But this deeper level brings into the story the idea, systematically exploited in the epilogue, that criminals are nothing but reincarnated criminals from the past and that their victims or in fact anyone are nothing but reincarnated people, victims or others, from the past. This is slightly debatable for a simple reason: the population on the earth increasing at a very fast rate many people are the reincarnations of nothing or each past individual is reincarnated several, many times today in several, many different individuals. Can you imagine that we have at least twenty Jack the Ripper’s in London instead of just one. And there must be at least twenty Hitler’s roaming around. This hypothesis is interesting as a mental or spiritual approach of human creativity or persistence: we can easily believe that some types of personality and some  types of thinking can be reproduced, or developed, from one generation to the next, but that has nothing to do with physical affiliation, descent or transmission, even speculative reincarnation.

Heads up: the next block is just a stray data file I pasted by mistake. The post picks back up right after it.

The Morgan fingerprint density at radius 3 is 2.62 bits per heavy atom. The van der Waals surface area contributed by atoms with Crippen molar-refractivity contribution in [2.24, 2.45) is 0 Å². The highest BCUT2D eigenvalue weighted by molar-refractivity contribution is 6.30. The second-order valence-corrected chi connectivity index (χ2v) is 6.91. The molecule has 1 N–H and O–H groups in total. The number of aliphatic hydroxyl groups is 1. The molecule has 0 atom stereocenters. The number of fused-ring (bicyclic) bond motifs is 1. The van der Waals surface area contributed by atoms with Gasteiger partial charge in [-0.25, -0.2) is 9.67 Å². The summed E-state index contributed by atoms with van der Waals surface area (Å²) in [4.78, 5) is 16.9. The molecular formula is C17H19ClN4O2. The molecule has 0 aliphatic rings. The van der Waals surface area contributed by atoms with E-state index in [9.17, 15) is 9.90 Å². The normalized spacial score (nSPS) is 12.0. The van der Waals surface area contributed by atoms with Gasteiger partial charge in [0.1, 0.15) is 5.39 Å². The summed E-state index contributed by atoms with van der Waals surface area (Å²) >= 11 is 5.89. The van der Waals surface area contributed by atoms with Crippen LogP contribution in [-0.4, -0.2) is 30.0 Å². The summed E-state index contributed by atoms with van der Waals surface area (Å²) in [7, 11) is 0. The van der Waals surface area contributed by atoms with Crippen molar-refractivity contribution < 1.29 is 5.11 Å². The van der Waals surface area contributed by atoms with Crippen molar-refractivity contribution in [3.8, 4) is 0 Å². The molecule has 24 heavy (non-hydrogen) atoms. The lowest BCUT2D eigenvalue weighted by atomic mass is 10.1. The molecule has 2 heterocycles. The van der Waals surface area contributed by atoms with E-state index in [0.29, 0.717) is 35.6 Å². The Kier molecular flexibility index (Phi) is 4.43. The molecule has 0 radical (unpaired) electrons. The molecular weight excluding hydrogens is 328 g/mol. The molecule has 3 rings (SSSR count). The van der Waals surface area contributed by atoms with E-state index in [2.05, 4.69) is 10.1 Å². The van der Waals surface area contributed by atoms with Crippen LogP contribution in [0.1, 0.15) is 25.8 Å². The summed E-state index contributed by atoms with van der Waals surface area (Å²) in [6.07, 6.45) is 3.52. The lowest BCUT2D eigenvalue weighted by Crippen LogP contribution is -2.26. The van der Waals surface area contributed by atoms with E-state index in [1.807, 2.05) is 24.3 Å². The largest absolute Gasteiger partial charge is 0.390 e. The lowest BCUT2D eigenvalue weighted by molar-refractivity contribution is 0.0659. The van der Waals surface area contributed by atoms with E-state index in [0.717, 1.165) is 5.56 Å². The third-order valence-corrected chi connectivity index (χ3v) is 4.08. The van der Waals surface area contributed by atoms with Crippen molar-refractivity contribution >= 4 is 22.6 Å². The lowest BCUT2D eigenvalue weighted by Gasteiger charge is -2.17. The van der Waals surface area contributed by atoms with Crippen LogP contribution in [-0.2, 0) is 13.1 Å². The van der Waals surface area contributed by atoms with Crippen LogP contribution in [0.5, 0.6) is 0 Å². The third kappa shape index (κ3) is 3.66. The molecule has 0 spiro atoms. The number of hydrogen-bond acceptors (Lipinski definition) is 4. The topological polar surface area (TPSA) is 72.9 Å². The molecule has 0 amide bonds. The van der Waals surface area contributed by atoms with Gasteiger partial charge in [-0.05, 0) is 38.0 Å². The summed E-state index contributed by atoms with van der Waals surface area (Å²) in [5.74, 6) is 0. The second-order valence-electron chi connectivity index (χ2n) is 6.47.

What’s more, even those who believe in reincarnation like Hindu believers or Tibetan Buddhists are a lot more cautious than that about the memory anyone would have of hypothetical past lives. Even the famous previous lives of Buddha, the Jatakas, are more cautious on the subject: they may assert that this or that character is the reincarnation of someone else but this or that character has full responsibility for what he – or she, and note in this reference women are not really considered – does in this present life. If the past life has any importance it is by the fact that it may pull the character slightly back but it does not and cannot dictate what he or she is going to do. Reincarnation is not based on fatalism, on full enslavement to the past, but on the possibility to go beyond what we might have done in the past, and by beyond we mean better. Reincarnation is only thought of in religious traditions that state man can improve, man has the free choice to improve and this free choice is an obligation, a duty, something man has to observe and abide by. Check on that question B.R. Ambedkar’s book “The Buddha and His Dhamma, A Critical Edition.” That is in fact the main difference between Hinduism and its unchangeable caste system on one hand and Theravada Buddhism on the other hand. For Buddha even an untouchable Dalit can reach enlightenment, Nirvana.